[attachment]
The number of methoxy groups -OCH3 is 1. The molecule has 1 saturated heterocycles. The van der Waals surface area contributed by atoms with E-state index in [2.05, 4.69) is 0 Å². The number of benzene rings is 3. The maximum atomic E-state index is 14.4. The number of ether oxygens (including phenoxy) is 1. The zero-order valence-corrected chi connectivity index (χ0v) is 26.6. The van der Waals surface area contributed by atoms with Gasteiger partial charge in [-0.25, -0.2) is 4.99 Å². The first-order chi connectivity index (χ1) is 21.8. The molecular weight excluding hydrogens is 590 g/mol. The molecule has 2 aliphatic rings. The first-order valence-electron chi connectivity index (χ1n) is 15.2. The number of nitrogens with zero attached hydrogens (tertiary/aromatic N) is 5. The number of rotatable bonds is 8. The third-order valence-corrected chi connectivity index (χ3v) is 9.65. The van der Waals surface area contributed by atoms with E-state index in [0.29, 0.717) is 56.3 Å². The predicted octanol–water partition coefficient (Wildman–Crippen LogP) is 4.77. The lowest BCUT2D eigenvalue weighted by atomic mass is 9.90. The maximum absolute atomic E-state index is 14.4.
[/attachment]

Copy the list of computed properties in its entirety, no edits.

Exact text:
The number of methoxy groups -OCH3 is 1. The molecule has 1 saturated heterocycles. The van der Waals surface area contributed by atoms with E-state index in [2.05, 4.69) is 0 Å². The number of benzene rings is 3. The maximum atomic E-state index is 14.4. The number of ether oxygens (including phenoxy) is 1. The zero-order valence-corrected chi connectivity index (χ0v) is 26.6. The van der Waals surface area contributed by atoms with Gasteiger partial charge in [-0.25, -0.2) is 4.99 Å². The first-order chi connectivity index (χ1) is 21.8. The molecular weight excluding hydrogens is 590 g/mol. The molecule has 2 aliphatic rings. The first-order valence-electron chi connectivity index (χ1n) is 15.2. The number of nitrogens with zero attached hydrogens (tertiary/aromatic N) is 5. The number of rotatable bonds is 8. The third-order valence-corrected chi connectivity index (χ3v) is 9.65. The van der Waals surface area contributed by atoms with E-state index in [0.29, 0.717) is 56.3 Å². The predicted octanol–water partition coefficient (Wildman–Crippen LogP) is 4.77. The lowest BCUT2D eigenvalue weighted by atomic mass is 9.90. The maximum absolute atomic E-state index is 14.4.